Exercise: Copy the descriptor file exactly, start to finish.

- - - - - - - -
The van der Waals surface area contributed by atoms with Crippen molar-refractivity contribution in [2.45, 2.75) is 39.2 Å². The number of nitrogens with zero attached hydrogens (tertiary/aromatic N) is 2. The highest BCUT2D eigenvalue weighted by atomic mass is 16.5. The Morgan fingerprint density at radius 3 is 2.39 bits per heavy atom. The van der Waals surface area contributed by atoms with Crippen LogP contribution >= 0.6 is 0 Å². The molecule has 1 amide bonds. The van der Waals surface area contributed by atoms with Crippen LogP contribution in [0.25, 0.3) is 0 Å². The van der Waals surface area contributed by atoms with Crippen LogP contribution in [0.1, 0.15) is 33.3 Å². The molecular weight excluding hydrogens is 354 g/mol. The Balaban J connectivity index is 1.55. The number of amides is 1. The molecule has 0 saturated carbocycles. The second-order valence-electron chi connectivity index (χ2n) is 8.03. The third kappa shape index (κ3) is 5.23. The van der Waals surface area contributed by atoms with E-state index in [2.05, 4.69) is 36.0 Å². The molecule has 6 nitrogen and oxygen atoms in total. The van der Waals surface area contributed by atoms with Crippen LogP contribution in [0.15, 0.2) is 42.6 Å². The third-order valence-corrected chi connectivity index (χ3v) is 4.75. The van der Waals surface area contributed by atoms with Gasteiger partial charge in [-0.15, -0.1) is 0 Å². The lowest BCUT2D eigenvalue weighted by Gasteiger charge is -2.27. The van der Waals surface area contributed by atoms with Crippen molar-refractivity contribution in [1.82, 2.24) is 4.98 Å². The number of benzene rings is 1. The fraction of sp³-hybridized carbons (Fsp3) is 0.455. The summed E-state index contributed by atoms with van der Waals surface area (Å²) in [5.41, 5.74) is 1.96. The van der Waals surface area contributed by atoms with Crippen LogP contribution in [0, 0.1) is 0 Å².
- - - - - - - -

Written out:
The van der Waals surface area contributed by atoms with Crippen molar-refractivity contribution in [2.45, 2.75) is 39.2 Å². The number of nitrogens with zero attached hydrogens (tertiary/aromatic N) is 2. The highest BCUT2D eigenvalue weighted by atomic mass is 16.5. The Morgan fingerprint density at radius 3 is 2.39 bits per heavy atom. The van der Waals surface area contributed by atoms with Crippen LogP contribution >= 0.6 is 0 Å². The molecule has 1 amide bonds. The van der Waals surface area contributed by atoms with Crippen LogP contribution in [0.25, 0.3) is 0 Å². The van der Waals surface area contributed by atoms with Crippen LogP contribution in [0.1, 0.15) is 33.3 Å². The molecular weight excluding hydrogens is 354 g/mol. The Balaban J connectivity index is 1.55. The number of amides is 1. The molecule has 0 saturated carbocycles. The second-order valence-electron chi connectivity index (χ2n) is 8.03. The third kappa shape index (κ3) is 5.23. The van der Waals surface area contributed by atoms with E-state index in [2.05, 4.69) is 36.0 Å². The molecule has 6 nitrogen and oxygen atoms in total. The van der Waals surface area contributed by atoms with Crippen LogP contribution in [0.15, 0.2) is 42.6 Å². The third-order valence-corrected chi connectivity index (χ3v) is 4.75. The van der Waals surface area contributed by atoms with Gasteiger partial charge in [-0.15, -0.1) is 0 Å². The lowest BCUT2D eigenvalue weighted by Gasteiger charge is -2.27. The van der Waals surface area contributed by atoms with Crippen molar-refractivity contribution in [1.82, 2.24) is 4.98 Å². The number of benzene rings is 1. The fraction of sp³-hybridized carbons (Fsp3) is 0.455. The summed E-state index contributed by atoms with van der Waals surface area (Å²) in [5.41, 5.74) is 1.96. The van der Waals surface area contributed by atoms with Crippen LogP contribution in [0, 0.1) is 0 Å².